- The Washington Times - Wednesday, August 16, 2000

British Airways grounded its fleet of seven Concordes yesterday, just as one prepared to take off from London's Heathrow Airport.

British and French authorities are expected to suspend certification of all 12 planes today, a move that could signal the end of the supersonic plane.

French authorities suspended Air France's Concorde flights immediately after the July 25 crash that killed 113 persons, the first fatal incident involving a Concorde in its 31-year history.

The decision to ground the remaining Concorde planes had some aviation industry analysts predicting the demise of the plane, which made its first flight when testing of two prototypes began March 2, 1969.

"I think we have 12 new museum pieces," said Mike Boyd, president of the Boyd Group, an airline industry consultant in Evergreen, Colo.

Only British Airways and Air France fly Concordes. British Airways operates seven, and Air France has five.

No new Concordes are under construction or are ever likely to be built, analysts said.

Flying at top speeds of 1,336 miles per hour more than twice as fast as standard commercial planes the Concordes have a market among those with the money to afford steep ticket prices and the need to reach destinations at speeds conventional jets can't come close to matching.

Both British Airways and Air France still make money on the planes, and business customers continue to pay fares that can reach $7,000.

After the July 25 crash, Air France officials said the company's Concorde service earned between $1.4 million to $2.8 million in the past fiscal year.

Chris Yates, aviation security editor for Jane's Information Group, said British Airways has suggested its fleet of Concordes could fly for another 10 years, while Air France has said its Concordes could fly seven more years.

"By virtue of the fact it was still flying, I think that indicates the Concorde is still necessary. It serves a crucial function, certainly to the business community," Mr. Yates said.

But aviation experts dispute whether the plane is a crown jewel of commercial aviation that should be allowed back in service or whether it is an aging, overpriced hulk that is nearing the end of its useful life.

The cost to maintain the Concorde continues to rise as the planes age, Mr. Boyd said.

"Making modifications will cost a bundle," he said.

Investigators believe the initial cause of the July 25 crash was a metal strip that punctured a tire, sending chunks of rubber into the area of the fuel tanks.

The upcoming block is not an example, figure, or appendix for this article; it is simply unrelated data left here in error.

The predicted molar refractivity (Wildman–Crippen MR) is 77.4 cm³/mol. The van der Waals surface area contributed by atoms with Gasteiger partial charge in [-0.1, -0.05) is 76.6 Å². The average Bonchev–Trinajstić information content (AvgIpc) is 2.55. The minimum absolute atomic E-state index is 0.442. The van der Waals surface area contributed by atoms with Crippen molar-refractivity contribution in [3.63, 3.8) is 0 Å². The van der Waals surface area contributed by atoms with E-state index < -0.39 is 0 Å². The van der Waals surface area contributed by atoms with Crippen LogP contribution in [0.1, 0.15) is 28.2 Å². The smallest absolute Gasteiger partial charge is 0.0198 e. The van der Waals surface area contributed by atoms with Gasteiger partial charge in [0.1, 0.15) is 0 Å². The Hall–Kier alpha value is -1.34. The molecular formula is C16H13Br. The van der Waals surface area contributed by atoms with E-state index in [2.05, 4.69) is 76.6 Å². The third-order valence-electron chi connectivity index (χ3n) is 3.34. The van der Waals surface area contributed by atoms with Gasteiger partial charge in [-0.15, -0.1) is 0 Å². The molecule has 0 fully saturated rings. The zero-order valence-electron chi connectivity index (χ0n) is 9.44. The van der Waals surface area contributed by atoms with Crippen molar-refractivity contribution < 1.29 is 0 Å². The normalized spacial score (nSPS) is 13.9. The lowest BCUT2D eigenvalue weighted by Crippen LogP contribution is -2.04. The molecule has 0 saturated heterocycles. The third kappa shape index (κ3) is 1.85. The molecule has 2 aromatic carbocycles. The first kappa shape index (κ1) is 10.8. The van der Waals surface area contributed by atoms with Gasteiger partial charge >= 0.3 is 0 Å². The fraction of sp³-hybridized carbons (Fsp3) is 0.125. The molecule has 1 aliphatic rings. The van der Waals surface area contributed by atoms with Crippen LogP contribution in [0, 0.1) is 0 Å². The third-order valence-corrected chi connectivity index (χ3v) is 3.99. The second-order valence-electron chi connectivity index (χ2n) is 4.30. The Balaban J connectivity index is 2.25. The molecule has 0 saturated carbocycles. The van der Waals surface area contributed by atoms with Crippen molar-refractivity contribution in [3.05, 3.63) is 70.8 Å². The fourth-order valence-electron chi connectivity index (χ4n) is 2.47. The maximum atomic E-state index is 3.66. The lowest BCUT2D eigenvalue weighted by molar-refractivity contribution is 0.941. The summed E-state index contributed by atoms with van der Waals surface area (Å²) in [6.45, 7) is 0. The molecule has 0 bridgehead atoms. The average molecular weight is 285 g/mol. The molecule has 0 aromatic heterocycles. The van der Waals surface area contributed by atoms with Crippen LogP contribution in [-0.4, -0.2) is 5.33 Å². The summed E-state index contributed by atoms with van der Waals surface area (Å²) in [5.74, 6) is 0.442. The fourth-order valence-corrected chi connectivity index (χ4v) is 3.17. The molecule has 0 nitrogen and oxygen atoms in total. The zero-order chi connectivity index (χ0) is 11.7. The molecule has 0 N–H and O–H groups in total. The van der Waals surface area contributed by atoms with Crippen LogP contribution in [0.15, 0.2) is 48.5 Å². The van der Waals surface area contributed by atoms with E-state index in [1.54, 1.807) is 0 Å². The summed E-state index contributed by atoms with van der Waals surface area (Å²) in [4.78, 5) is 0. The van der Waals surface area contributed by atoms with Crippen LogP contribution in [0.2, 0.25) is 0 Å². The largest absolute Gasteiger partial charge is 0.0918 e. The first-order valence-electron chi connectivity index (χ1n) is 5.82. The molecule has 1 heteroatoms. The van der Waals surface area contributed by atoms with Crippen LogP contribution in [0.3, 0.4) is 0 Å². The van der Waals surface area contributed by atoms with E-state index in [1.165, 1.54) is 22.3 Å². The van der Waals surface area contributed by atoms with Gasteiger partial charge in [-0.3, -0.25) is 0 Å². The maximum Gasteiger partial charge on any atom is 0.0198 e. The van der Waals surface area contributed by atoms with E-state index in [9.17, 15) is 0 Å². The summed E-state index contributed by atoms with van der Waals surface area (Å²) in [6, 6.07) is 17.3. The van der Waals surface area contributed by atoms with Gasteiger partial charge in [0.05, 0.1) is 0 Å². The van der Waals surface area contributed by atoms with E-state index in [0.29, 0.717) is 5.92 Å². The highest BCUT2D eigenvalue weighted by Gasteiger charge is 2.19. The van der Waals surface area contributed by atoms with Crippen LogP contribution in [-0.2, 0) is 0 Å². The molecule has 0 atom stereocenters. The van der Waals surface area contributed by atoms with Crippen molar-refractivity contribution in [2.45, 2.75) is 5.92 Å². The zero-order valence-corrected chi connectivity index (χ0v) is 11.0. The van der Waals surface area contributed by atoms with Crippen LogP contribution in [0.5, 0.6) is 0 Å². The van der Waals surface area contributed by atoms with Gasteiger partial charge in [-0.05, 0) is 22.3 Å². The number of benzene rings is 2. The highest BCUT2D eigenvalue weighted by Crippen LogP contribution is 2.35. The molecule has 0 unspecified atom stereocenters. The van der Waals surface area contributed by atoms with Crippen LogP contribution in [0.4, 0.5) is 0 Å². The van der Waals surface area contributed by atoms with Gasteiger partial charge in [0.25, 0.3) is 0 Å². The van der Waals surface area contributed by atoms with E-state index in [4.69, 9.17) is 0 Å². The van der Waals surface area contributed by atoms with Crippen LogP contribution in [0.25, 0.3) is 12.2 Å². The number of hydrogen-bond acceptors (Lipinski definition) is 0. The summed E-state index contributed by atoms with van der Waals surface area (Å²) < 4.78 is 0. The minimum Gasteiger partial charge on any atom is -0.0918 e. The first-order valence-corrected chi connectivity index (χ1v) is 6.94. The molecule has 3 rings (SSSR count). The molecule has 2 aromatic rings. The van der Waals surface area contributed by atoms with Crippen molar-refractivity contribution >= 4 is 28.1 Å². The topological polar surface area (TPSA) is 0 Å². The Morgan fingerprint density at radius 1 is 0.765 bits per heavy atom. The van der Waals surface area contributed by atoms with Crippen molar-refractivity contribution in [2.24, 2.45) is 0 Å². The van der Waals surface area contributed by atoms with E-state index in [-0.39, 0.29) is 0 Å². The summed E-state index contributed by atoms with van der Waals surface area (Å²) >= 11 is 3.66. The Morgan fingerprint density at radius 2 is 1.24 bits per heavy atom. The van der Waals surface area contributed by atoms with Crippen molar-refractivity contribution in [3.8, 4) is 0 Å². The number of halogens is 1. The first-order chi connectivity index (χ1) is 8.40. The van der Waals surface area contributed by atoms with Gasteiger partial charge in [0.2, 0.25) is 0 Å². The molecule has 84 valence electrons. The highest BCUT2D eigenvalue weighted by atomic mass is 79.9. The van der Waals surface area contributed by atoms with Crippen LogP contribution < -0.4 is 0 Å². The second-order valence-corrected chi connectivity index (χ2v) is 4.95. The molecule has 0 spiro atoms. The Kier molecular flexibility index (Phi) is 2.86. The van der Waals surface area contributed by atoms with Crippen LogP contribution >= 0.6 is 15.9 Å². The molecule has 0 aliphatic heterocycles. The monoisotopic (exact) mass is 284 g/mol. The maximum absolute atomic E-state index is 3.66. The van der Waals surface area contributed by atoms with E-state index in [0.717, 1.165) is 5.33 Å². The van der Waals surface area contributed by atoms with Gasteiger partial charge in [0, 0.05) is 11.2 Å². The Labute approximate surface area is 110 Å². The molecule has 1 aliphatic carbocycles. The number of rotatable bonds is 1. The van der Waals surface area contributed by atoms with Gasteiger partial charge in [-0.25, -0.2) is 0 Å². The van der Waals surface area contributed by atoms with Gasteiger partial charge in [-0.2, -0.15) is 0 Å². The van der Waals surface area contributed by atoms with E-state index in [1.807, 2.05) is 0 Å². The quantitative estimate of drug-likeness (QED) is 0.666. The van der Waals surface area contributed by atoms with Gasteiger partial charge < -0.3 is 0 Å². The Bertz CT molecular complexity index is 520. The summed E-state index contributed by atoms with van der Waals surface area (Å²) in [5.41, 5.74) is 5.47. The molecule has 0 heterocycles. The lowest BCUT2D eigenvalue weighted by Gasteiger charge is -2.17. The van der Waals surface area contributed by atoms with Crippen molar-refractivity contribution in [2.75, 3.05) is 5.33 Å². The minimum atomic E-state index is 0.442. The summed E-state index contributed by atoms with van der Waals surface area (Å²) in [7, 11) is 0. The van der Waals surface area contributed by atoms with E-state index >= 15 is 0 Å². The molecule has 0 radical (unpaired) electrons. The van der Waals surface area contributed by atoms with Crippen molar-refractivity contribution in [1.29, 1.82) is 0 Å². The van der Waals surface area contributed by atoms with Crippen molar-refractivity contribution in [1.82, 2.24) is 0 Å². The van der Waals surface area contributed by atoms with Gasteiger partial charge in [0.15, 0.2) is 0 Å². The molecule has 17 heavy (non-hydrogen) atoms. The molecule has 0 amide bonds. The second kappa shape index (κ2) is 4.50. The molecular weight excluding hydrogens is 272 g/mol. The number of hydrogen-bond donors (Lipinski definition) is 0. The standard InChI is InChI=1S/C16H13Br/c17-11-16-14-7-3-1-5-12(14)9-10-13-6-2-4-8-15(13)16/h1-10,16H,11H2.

British Airways grounded one of its Concordes the day before the Air France crash because small cracks on the plane's wings had grown larger. Engineers had detected 2-inch cracks on the wings of all the airline's Concordes several months earlier, but the airline said the planes were still safe to fly.

Air France said July 24 the day before the crash it found cracks on four supersonic Concorde passenger jets earlier this summer but denied they represented a safety risk and said the planes would not be grounded because of them.

The French Transport Ministry is heading an investigation into the fatal crash.

Discontinuing Concorde flights would have little effect on either carrier's revenue, said Steve Jaffe, an analyst at Chantilly-based airline industry consultant Avitas Inc.

"Clearly, it will be a disappointment to Air France and British Airways if they have to stop flying them, but it won't materially affect the company," he said.

Even if French and British regulators agree to let the carriers resume Concorde flights, getting passengers back onto the planes may be difficult given last month's disaster, Mr. Yates said.

"Each day that goes by, public confidence wanes. Convincing people to get back on board could be … a struggle," he said.

That wasn't a difficulty with the DC-10, grounded for 37 days in 1979 after a crash at Chicago's O'Hare Airport killed 272 persons in May of that year. Airplane manufacturers have built 337 DC-10s, and 277 are in service today.

"They tracked down the problem. Since then, the DC-10 has had great success," Mr. Jaffe said.

British Airways began trans-Atlantic service from London to Washington Dulles International Airport on May 24, 1976, but announced in October 1994 it would discontinue the service because of declining ridership. The trip took just 3 1/2 hours.

Braniff International, the air carrier that went bankrupt in May 1982, flew Concorde routes from Dulles to Dallas four days a week in 1979 and 1980 before discontinuing the service.

Mr. Yates hopes to see the Concorde back in the air.

"We're talking about an aircraft that is the creme de la creme of civil aviation," he said.

Not everyone is as sentimental.

"The supersonic era is over in air transportation. The Concordes have flown for the last time," Mr. Boyd predicted.

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